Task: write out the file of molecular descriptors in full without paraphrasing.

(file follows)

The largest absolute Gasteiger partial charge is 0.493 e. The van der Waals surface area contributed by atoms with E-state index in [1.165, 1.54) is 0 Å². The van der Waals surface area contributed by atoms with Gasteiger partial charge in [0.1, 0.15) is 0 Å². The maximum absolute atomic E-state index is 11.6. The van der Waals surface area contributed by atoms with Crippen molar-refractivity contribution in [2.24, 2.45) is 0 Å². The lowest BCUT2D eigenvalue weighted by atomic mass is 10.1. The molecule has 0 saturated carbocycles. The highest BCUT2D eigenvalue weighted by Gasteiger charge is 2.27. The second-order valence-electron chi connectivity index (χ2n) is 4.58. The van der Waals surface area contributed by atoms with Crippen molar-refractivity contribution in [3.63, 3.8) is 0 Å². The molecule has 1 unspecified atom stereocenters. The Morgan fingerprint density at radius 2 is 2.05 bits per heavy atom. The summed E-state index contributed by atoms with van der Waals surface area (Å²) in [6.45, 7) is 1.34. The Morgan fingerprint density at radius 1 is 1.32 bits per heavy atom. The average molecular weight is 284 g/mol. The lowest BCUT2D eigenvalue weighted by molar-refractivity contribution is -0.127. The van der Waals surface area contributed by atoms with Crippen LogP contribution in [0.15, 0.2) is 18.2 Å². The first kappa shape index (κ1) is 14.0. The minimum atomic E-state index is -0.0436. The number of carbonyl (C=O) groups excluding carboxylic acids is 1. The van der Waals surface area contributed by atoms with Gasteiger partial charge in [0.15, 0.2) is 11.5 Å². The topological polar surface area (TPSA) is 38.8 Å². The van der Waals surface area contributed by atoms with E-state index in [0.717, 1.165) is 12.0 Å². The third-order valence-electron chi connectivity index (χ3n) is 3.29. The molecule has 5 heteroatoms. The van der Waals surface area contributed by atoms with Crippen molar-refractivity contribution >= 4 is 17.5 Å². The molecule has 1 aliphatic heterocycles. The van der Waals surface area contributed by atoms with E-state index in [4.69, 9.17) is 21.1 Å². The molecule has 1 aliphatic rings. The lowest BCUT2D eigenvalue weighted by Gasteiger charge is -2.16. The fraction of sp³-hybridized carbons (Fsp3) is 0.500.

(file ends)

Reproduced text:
The largest absolute Gasteiger partial charge is 0.493 e. The van der Waals surface area contributed by atoms with E-state index in [1.165, 1.54) is 0 Å². The van der Waals surface area contributed by atoms with Gasteiger partial charge in [0.1, 0.15) is 0 Å². The maximum absolute atomic E-state index is 11.6. The van der Waals surface area contributed by atoms with Crippen molar-refractivity contribution in [2.24, 2.45) is 0 Å². The lowest BCUT2D eigenvalue weighted by atomic mass is 10.1. The molecule has 0 saturated carbocycles. The highest BCUT2D eigenvalue weighted by Gasteiger charge is 2.27. The second-order valence-electron chi connectivity index (χ2n) is 4.58. The van der Waals surface area contributed by atoms with Crippen molar-refractivity contribution in [3.63, 3.8) is 0 Å². The molecule has 1 unspecified atom stereocenters. The Morgan fingerprint density at radius 2 is 2.05 bits per heavy atom. The summed E-state index contributed by atoms with van der Waals surface area (Å²) in [6.45, 7) is 1.34. The Morgan fingerprint density at radius 1 is 1.32 bits per heavy atom. The average molecular weight is 284 g/mol. The lowest BCUT2D eigenvalue weighted by molar-refractivity contribution is -0.127. The van der Waals surface area contributed by atoms with Crippen LogP contribution in [0.15, 0.2) is 18.2 Å². The first kappa shape index (κ1) is 14.0. The minimum atomic E-state index is -0.0436. The number of carbonyl (C=O) groups excluding carboxylic acids is 1. The van der Waals surface area contributed by atoms with Gasteiger partial charge in [0.15, 0.2) is 11.5 Å². The topological polar surface area (TPSA) is 38.8 Å². The van der Waals surface area contributed by atoms with E-state index in [0.717, 1.165) is 12.0 Å². The third-order valence-electron chi connectivity index (χ3n) is 3.29. The molecule has 5 heteroatoms. The van der Waals surface area contributed by atoms with Crippen molar-refractivity contribution >= 4 is 17.5 Å². The molecule has 1 aliphatic heterocycles. The van der Waals surface area contributed by atoms with E-state index in [4.69, 9.17) is 21.1 Å². The molecule has 1 aliphatic rings. The lowest BCUT2D eigenvalue weighted by Gasteiger charge is -2.16. The fraction of sp³-hybridized carbons (Fsp3) is 0.500.